No agreement on right operational approach to Irish border
A ‘backstop’ solution with Northern Ireland effectively remaining within the customs union if no other solution is found has been agreed in principle.
No agreement has yet been reached on the right operational approach to avoid a hard Irish border, the EU’s draft agreement showed.
A “backstop” solution envisaging Northern Ireland effectively remaining within the EU customs union if no other solution is found has been assented to in principle.
All sides are united in their desire to create a frictionless border after Brexit and the issue is expected to dominate talks next week.
The document said: “The negotiators have reached agreement on some elements of the draft protocol.
“They further agree that the full set of issues related to avoiding a hard border covered in the draft reflect those that need to be addressed in any solution.
“There is as yet no agreement on the right operational approach, but the negotiators agree to engage urgently in the process of examination of all relevant matters announced on 14 March and now under way.”
Theresa May’s DUP allies are adamantly opposed to any deal creating a difference between Northern Ireland and the rest of the UK.
Good to see @simoncoveney again before my meeting with @DavidDavisMP this morning. Full support for Ireland. Backstop solution must apply unless and until another solution is found #Brexit pic.twitter.com/iV9aaNphHL— Michel Barnier (@MichelBarnier) March 19, 2018
Details not yet agreed between the EU and UK included:
– Measures creating an area without internal borders in which the free movement of goods is ensured and North-South cooperation between Northern Ireland and the Republic is protected.
– Prohibiting customs duties on imports and exports between the EU and UK specific to Northern Ireland, including duties of a fiscal nature.
– The banning of restrictions on imports and exports between the EU and Northern Ireland.
– Internal taxation rules.
– The application of EU law surrounding VAT and excise duties, agriculture, fisheries products and environmental protection to Northern Ireland.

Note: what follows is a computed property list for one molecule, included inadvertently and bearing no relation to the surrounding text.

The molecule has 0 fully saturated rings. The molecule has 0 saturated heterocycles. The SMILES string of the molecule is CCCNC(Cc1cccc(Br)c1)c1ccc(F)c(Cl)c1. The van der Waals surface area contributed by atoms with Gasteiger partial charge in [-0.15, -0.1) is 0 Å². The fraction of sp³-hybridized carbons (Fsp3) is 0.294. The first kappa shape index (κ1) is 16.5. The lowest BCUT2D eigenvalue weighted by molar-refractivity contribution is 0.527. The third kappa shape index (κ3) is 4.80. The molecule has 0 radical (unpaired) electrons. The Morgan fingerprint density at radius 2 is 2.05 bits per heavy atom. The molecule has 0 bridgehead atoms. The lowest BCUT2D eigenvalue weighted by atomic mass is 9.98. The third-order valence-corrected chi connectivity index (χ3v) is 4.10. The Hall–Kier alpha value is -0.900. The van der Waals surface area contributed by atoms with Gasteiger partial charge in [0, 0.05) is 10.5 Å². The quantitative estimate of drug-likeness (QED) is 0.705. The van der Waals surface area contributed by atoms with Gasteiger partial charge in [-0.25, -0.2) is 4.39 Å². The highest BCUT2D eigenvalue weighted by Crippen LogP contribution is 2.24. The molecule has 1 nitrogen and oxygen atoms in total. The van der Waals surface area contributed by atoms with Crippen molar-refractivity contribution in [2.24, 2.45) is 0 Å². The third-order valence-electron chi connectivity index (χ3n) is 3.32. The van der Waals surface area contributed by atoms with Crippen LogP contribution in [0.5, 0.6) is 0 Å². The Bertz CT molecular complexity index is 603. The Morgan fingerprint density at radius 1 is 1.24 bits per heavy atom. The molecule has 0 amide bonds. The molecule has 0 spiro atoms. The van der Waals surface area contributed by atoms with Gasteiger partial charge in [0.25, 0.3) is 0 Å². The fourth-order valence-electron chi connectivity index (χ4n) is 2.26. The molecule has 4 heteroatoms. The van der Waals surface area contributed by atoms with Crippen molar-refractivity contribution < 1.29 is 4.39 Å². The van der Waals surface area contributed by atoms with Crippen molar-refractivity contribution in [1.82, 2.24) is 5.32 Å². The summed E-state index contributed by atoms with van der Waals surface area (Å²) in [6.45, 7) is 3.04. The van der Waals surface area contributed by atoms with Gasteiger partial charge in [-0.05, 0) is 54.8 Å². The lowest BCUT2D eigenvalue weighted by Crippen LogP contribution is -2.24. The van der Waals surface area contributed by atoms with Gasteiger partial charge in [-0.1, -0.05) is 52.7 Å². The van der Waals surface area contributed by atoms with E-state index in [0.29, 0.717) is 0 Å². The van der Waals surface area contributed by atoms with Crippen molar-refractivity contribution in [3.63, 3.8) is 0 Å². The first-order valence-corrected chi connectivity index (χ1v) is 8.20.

Laws were agreed in principle surrounding state aid and the wholesale electricity markets; Northern Ireland is part of an island-wide energy market.
Good meeting with @MichelBarnier again this morning - #Brexit negotiations are moving forward - progress on Irish issues remains a key priority for both negotiating teams and solidarity with our EU partners remains strong. pic.twitter.com/JgN9xZe828— Simon Coveney (@simoncoveney) March 19, 2018
The Common Travel Area allowing free movement of UK and Irish nationals between Ireland and the UK was agreed.
The draft agreement said: “With respect to the draft protocol on Ireland/Northern Ireland, the negotiators agree that a legally operative version of the ‘backstop’ solution for the border between Northern Ireland and Ireland…should be agreed as part of the legal text of the Withdrawal Agreement, to apply unless and until another solution is found.”
The EU and UK agreed to maintain the necessary conditions for continued North-South cooperation, including in the areas of environment, health, agriculture, transport, education and tourism, as well as energy, telecommunications, broadcasting, inland fisheries, justice and security, higher education and sport.
Brexit Secretary David Davis said it remained the UK’s intention to achieve a partnership that was so close it did not need Northern Ireland-specific measures and pledged to engage in detail on all scenarios set out in December’s Joint Report between the two sides.
He said: “We have also reached consensus on the full set of issues which need to be addressed in any solution in order to avoid a hard border, which is why, last week, we set out a work programme to tackle them.
“There are also some elements of the draft protocol, such as the Common Travel Area, on which we agree.
“So while there is as yet no agreement on the right operational approach, we know what we need to do, and we’re going to get on with it.”
A spokesman for Taoiseach Leo Varadkar said Britain’s commitment to a “backstop” solution to avoid a hard post-Brexit border is legally firm and will apply until something better is agreed.
He told RTE: “The backstop is as legally firm as the government said it would be in December.
“The UK has today publicly accepted the need for such a backstop to be in the text of the (EU) withdrawal agreement.”